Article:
Since 1990, the Berkley Conservation Institute has recycled more than 9 million miles of fishing line and converted discarded line into artificial, underwater habitat structures. The 4-foot cube “Fish-Hab” attracts fish and encourages plant growth, providing natural cover essential to growing a healthy fish population. These attractors are available to pond owners, anglers, communities or anyone interested in improving an aquatic habitat. To order a Fish-Hab, send 75 UPC codes from Berkley line spools or packages or $75 to: Berkley Fish-Hab 1900 18th Street Spirit Lake, IA 51360. They also accept recycled fishing line sent to “Berkley Recycling” at the same address.
Recycling begins with anglers putting line in its place! Keep a line baggie on board or cut an X into the lid of a tennis ball or similar canister to make it easy to poke pieces of line through until it can be disposed of properly. Anglers should always try to retrieve as much of their line as possible, breaking off close to the hook to leave behind less line. If your tackle shop does not have a recycling bin, encourage them to participate in the program. As more people fish, fishing line will become a bigger problem. Start with your line and recycle!
Potomac River Bassing in February
This is the last of the really cold months to fish with water anywhere from 38-48 degrees. Days are getting longer and grass should start to emerge late in the month.
Winter patterns of burping Silver Buddy lures off the bottom on steep drops in out of the current areas are still effective. Use a medium heavy rod with a softer tip. 10 pound test GAMMA Edge here! There are a few presentations: a standard burb and drop on semi slack line or a slight drag and stop. Allow the bait to sit on the bottom for a few seconds.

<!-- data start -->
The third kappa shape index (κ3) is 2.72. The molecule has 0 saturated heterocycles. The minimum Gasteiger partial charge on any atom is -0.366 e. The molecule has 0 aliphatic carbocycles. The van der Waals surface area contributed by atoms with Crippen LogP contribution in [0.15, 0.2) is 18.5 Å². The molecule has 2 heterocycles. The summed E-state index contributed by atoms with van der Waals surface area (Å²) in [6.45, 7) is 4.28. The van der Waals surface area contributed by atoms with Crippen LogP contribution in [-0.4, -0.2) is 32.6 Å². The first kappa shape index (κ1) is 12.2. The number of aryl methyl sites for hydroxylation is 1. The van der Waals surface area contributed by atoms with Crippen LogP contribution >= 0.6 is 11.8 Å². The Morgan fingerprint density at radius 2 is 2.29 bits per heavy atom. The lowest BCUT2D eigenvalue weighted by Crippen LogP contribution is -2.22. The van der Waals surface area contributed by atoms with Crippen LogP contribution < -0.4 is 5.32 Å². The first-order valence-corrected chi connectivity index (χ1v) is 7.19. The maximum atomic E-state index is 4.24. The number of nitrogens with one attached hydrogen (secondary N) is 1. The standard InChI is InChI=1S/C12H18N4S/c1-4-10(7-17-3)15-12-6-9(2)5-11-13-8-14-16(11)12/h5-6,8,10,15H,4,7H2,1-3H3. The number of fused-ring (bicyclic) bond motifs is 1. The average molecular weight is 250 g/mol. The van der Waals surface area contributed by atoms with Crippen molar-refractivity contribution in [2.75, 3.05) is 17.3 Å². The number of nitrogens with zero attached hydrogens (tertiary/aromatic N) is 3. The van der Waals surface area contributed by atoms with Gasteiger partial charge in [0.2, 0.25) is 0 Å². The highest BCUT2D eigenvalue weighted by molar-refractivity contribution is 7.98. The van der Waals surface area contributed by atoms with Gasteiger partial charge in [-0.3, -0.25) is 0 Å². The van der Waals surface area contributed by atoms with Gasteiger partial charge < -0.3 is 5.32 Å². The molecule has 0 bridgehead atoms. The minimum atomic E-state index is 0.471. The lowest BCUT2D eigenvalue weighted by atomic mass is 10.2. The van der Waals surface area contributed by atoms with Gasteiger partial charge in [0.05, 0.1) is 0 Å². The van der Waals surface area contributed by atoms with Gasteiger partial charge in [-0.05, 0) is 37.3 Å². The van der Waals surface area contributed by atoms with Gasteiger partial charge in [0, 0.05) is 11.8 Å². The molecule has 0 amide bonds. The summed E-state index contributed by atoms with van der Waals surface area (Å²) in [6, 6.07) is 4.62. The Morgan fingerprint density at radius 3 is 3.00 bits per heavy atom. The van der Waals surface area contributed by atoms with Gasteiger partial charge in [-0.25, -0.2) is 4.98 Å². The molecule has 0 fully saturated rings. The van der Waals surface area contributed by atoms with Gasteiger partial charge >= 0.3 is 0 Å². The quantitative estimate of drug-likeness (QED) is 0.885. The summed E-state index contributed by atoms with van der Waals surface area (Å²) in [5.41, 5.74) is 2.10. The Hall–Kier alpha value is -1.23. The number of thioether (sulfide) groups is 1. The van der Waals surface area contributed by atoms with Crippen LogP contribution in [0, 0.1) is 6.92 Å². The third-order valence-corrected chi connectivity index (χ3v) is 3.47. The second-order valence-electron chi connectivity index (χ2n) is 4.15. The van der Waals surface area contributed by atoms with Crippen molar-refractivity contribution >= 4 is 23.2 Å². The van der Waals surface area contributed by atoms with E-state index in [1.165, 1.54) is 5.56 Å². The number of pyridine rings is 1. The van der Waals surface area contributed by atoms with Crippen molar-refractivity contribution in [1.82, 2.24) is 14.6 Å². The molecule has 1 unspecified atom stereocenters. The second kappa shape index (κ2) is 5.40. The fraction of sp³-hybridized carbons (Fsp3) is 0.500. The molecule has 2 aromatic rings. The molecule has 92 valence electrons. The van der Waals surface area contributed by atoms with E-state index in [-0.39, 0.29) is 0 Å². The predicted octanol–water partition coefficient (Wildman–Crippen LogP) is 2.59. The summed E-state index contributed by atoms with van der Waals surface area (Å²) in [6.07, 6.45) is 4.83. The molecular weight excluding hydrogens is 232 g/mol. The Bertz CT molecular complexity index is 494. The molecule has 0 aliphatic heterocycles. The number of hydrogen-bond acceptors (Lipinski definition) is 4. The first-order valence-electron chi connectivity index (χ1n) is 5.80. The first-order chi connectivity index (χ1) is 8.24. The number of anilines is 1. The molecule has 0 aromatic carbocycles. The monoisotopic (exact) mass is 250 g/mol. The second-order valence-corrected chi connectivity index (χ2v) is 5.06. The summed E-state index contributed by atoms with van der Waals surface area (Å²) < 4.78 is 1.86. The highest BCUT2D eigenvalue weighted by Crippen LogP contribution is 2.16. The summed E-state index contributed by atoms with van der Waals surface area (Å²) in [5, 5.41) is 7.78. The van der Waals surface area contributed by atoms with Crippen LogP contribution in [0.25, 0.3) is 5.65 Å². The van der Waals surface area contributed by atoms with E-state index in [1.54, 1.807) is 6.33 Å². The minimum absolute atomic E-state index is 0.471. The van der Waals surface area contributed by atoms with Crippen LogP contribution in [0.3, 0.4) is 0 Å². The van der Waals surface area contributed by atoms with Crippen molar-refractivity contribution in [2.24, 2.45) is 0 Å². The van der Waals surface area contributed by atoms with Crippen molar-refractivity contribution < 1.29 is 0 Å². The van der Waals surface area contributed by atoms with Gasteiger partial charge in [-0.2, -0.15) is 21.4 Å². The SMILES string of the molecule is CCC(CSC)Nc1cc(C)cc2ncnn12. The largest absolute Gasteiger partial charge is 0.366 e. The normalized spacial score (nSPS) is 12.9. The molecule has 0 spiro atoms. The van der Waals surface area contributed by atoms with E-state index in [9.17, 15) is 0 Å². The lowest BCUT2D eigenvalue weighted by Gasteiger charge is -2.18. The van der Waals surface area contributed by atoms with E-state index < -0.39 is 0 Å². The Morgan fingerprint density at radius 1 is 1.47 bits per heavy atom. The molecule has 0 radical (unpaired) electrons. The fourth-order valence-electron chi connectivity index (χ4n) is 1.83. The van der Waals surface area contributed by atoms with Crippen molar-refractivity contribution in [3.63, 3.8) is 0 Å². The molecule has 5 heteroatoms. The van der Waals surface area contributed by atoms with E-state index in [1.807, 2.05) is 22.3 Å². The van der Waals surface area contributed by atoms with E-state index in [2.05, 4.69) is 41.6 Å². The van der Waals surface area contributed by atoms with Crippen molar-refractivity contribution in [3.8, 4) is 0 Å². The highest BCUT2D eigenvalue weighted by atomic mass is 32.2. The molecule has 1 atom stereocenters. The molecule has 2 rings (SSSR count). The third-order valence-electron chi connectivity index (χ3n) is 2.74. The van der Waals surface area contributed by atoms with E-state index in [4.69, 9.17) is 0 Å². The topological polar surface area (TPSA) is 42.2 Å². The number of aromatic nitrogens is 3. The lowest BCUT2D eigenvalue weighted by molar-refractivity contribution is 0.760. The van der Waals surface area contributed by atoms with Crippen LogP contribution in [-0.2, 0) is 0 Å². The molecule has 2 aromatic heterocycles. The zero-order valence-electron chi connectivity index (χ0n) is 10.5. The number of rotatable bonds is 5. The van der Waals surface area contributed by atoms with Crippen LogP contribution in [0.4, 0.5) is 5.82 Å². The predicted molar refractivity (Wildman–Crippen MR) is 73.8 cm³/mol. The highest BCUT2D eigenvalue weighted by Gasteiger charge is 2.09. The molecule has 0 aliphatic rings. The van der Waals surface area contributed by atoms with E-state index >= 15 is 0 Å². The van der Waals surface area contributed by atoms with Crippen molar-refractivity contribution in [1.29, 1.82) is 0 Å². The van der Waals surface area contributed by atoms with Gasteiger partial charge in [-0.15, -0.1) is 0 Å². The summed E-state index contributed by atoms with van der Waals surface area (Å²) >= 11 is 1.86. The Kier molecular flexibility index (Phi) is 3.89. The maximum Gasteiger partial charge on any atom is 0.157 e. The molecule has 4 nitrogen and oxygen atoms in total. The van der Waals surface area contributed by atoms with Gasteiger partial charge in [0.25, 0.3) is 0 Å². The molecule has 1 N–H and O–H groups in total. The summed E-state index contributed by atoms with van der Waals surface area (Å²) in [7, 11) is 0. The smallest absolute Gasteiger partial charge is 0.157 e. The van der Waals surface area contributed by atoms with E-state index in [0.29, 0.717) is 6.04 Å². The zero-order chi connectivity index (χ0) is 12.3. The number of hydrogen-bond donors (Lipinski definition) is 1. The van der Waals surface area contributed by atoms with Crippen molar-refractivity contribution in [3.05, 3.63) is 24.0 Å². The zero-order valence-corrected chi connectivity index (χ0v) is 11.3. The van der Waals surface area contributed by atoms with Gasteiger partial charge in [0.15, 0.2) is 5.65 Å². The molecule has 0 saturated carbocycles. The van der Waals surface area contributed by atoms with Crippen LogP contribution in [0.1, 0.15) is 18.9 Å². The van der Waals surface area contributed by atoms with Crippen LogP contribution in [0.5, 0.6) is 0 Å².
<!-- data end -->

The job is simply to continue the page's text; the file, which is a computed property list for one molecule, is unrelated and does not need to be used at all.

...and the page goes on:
Once fish depth is found with the Silver Buddy, other techniques will work too! With soft plastics, use 6-pound test EDGE on spinning gear for Mann’s Stingray Grubs and Hardnose 4 inch grubs on ¼ ounce ball head jigs cast in the same area, worked slowly and soaked in Garlic flavor Jack’s Juice to encourage fish to hold on.
On the warmest days at lower tides and with clear water, suspending Lucky Craft Bevy Shad cranks will present easy targets for slightly more active fish. A very slow crawl, twitch and stop on GAMMA EDGE Fluorocarbon 10-pound test line.
When the water is up to 45 degrees, try Mann’s Classic spinnerbaits with gold blades and white skirts slowly crawled through bottom cover.
Written by: Steve Chaconas
Capt. Steve Chaconas, Potomac bass fishing guide, BoatUS “Ask the Expert” (http://my.boatus.com/askexperts/bassfishing/)
Potomac River reports: nationalbass.com. Book trips/purchase gift certificates: info@NationalBass.com